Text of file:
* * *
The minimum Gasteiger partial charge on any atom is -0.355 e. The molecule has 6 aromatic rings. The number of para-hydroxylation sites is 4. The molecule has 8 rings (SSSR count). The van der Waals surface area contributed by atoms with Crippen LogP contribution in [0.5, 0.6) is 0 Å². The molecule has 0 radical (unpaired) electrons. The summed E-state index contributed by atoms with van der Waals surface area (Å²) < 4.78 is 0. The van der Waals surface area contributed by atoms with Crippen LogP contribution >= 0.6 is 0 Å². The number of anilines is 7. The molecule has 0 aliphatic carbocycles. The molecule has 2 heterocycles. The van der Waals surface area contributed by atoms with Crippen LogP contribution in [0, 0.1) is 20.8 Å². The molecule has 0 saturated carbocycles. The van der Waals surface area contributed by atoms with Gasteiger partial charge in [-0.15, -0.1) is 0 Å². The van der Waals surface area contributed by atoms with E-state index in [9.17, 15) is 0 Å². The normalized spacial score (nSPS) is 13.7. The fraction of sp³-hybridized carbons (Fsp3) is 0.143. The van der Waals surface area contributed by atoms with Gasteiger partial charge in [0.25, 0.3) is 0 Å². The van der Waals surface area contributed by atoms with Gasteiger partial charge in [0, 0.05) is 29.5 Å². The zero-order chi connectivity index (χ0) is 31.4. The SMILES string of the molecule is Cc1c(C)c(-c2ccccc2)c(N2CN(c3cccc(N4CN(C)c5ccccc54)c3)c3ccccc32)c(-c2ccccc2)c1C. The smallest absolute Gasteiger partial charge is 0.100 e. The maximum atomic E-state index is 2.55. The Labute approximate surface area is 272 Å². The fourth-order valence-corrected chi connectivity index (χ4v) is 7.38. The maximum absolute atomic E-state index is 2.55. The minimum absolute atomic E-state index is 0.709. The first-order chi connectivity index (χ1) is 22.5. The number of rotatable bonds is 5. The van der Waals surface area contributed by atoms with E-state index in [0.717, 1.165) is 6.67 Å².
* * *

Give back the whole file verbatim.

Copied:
The minimum Gasteiger partial charge on any atom is -0.355 e. The molecule has 6 aromatic rings. The number of para-hydroxylation sites is 4. The molecule has 8 rings (SSSR count). The van der Waals surface area contributed by atoms with Crippen LogP contribution in [0.5, 0.6) is 0 Å². The molecule has 0 radical (unpaired) electrons. The summed E-state index contributed by atoms with van der Waals surface area (Å²) < 4.78 is 0. The van der Waals surface area contributed by atoms with Crippen LogP contribution >= 0.6 is 0 Å². The number of anilines is 7. The molecule has 0 aliphatic carbocycles. The molecule has 2 heterocycles. The van der Waals surface area contributed by atoms with Crippen LogP contribution in [0, 0.1) is 20.8 Å². The molecule has 0 saturated carbocycles. The van der Waals surface area contributed by atoms with Gasteiger partial charge in [-0.15, -0.1) is 0 Å². The van der Waals surface area contributed by atoms with E-state index in [9.17, 15) is 0 Å². The normalized spacial score (nSPS) is 13.7. The fraction of sp³-hybridized carbons (Fsp3) is 0.143. The van der Waals surface area contributed by atoms with Gasteiger partial charge in [0.25, 0.3) is 0 Å². The van der Waals surface area contributed by atoms with Gasteiger partial charge in [0, 0.05) is 29.5 Å². The zero-order chi connectivity index (χ0) is 31.4. The SMILES string of the molecule is Cc1c(C)c(-c2ccccc2)c(N2CN(c3cccc(N4CN(C)c5ccccc54)c3)c3ccccc32)c(-c2ccccc2)c1C. The smallest absolute Gasteiger partial charge is 0.100 e. The maximum atomic E-state index is 2.55. The Labute approximate surface area is 272 Å². The fourth-order valence-corrected chi connectivity index (χ4v) is 7.38. The maximum absolute atomic E-state index is 2.55. The minimum absolute atomic E-state index is 0.709. The first-order chi connectivity index (χ1) is 22.5. The number of rotatable bonds is 5. The van der Waals surface area contributed by atoms with E-state index in [0.717, 1.165) is 6.67 Å².